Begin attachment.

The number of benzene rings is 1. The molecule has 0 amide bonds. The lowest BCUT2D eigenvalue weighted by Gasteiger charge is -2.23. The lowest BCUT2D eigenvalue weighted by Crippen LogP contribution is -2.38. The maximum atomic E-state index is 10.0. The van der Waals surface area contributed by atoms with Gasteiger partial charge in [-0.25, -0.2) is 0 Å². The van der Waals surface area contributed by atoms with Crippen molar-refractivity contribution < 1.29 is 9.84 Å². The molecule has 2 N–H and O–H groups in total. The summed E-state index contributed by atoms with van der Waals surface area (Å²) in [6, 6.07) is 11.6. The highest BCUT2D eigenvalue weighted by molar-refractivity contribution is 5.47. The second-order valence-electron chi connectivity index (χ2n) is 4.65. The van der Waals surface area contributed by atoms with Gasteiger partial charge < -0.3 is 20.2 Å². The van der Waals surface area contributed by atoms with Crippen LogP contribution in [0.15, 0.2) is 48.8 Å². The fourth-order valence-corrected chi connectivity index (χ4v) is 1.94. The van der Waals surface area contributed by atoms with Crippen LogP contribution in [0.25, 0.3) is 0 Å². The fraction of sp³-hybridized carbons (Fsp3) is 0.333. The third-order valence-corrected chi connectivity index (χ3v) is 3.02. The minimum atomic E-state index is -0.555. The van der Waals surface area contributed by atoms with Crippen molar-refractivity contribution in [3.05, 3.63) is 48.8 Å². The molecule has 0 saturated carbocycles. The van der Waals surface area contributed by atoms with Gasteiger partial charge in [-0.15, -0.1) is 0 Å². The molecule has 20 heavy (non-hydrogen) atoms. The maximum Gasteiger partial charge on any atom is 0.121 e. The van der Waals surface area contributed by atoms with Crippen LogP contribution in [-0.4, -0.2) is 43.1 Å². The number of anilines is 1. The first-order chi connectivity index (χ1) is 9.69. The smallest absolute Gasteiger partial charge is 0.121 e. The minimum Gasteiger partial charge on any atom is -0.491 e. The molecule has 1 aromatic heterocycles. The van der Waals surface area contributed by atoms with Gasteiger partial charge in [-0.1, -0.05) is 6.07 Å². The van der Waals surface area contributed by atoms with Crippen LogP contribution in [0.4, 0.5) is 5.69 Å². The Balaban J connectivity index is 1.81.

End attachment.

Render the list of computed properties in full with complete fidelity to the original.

The number of benzene rings is 1. The molecule has 0 amide bonds. The lowest BCUT2D eigenvalue weighted by Gasteiger charge is -2.23. The lowest BCUT2D eigenvalue weighted by Crippen LogP contribution is -2.38. The maximum atomic E-state index is 10.0. The van der Waals surface area contributed by atoms with Gasteiger partial charge in [-0.25, -0.2) is 0 Å². The van der Waals surface area contributed by atoms with Crippen molar-refractivity contribution < 1.29 is 9.84 Å². The molecule has 2 N–H and O–H groups in total. The summed E-state index contributed by atoms with van der Waals surface area (Å²) in [6, 6.07) is 11.6. The highest BCUT2D eigenvalue weighted by molar-refractivity contribution is 5.47. The second-order valence-electron chi connectivity index (χ2n) is 4.65. The van der Waals surface area contributed by atoms with Gasteiger partial charge < -0.3 is 20.2 Å². The van der Waals surface area contributed by atoms with Crippen LogP contribution in [0.15, 0.2) is 48.8 Å². The fourth-order valence-corrected chi connectivity index (χ4v) is 1.94. The van der Waals surface area contributed by atoms with Crippen LogP contribution in [0.25, 0.3) is 0 Å². The fraction of sp³-hybridized carbons (Fsp3) is 0.333. The third-order valence-corrected chi connectivity index (χ3v) is 3.02. The minimum atomic E-state index is -0.555. The van der Waals surface area contributed by atoms with Crippen molar-refractivity contribution in [3.05, 3.63) is 48.8 Å². The molecule has 0 saturated carbocycles. The van der Waals surface area contributed by atoms with Gasteiger partial charge in [-0.15, -0.1) is 0 Å². The molecule has 20 heavy (non-hydrogen) atoms. The maximum Gasteiger partial charge on any atom is 0.121 e. The van der Waals surface area contributed by atoms with Crippen LogP contribution in [-0.4, -0.2) is 43.1 Å². The number of anilines is 1. The first-order chi connectivity index (χ1) is 9.69. The smallest absolute Gasteiger partial charge is 0.121 e. The minimum Gasteiger partial charge on any atom is -0.491 e. The molecule has 1 aromatic heterocycles. The van der Waals surface area contributed by atoms with Gasteiger partial charge in [-0.1, -0.05) is 6.07 Å². The van der Waals surface area contributed by atoms with Crippen LogP contribution in [0.4, 0.5) is 5.69 Å². The Balaban J connectivity index is 1.81.